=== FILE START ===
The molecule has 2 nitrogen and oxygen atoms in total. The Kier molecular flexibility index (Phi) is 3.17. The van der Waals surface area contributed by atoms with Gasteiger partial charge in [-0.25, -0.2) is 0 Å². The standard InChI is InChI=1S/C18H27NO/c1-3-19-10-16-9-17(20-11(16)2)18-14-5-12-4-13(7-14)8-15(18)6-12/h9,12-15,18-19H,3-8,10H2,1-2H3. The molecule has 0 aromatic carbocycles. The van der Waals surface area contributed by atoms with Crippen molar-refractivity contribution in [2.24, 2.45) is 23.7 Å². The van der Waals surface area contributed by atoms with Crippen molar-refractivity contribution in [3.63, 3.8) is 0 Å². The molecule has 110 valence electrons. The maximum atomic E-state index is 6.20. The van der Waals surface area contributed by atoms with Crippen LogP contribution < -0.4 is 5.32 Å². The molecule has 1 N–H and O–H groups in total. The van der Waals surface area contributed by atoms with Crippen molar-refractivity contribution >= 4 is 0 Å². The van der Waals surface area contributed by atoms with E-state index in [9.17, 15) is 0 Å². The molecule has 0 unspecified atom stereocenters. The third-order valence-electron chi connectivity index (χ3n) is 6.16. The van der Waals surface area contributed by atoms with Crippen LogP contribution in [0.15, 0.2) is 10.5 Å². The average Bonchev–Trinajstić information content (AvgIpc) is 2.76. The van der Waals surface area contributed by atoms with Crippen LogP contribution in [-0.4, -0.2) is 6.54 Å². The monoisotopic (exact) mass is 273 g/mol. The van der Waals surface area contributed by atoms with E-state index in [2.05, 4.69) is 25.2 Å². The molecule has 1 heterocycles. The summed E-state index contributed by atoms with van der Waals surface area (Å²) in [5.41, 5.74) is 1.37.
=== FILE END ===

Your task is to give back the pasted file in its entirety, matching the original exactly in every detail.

The molecule has 2 nitrogen and oxygen atoms in total. The Kier molecular flexibility index (Phi) is 3.17. The van der Waals surface area contributed by atoms with Gasteiger partial charge in [-0.25, -0.2) is 0 Å². The standard InChI is InChI=1S/C18H27NO/c1-3-19-10-16-9-17(20-11(16)2)18-14-5-12-4-13(7-14)8-15(18)6-12/h9,12-15,18-19H,3-8,10H2,1-2H3. The molecule has 0 aromatic carbocycles. The van der Waals surface area contributed by atoms with Crippen molar-refractivity contribution in [2.24, 2.45) is 23.7 Å². The van der Waals surface area contributed by atoms with Crippen molar-refractivity contribution in [3.63, 3.8) is 0 Å². The molecule has 110 valence electrons. The maximum atomic E-state index is 6.20. The van der Waals surface area contributed by atoms with Crippen LogP contribution < -0.4 is 5.32 Å². The molecule has 1 N–H and O–H groups in total. The van der Waals surface area contributed by atoms with Crippen molar-refractivity contribution >= 4 is 0 Å². The van der Waals surface area contributed by atoms with E-state index in [9.17, 15) is 0 Å². The molecule has 0 unspecified atom stereocenters. The third-order valence-electron chi connectivity index (χ3n) is 6.16. The van der Waals surface area contributed by atoms with Crippen LogP contribution in [0.15, 0.2) is 10.5 Å². The average Bonchev–Trinajstić information content (AvgIpc) is 2.76. The van der Waals surface area contributed by atoms with Crippen LogP contribution in [-0.4, -0.2) is 6.54 Å². The monoisotopic (exact) mass is 273 g/mol. The van der Waals surface area contributed by atoms with E-state index in [2.05, 4.69) is 25.2 Å². The molecule has 1 heterocycles. The summed E-state index contributed by atoms with van der Waals surface area (Å²) in [5.41, 5.74) is 1.37.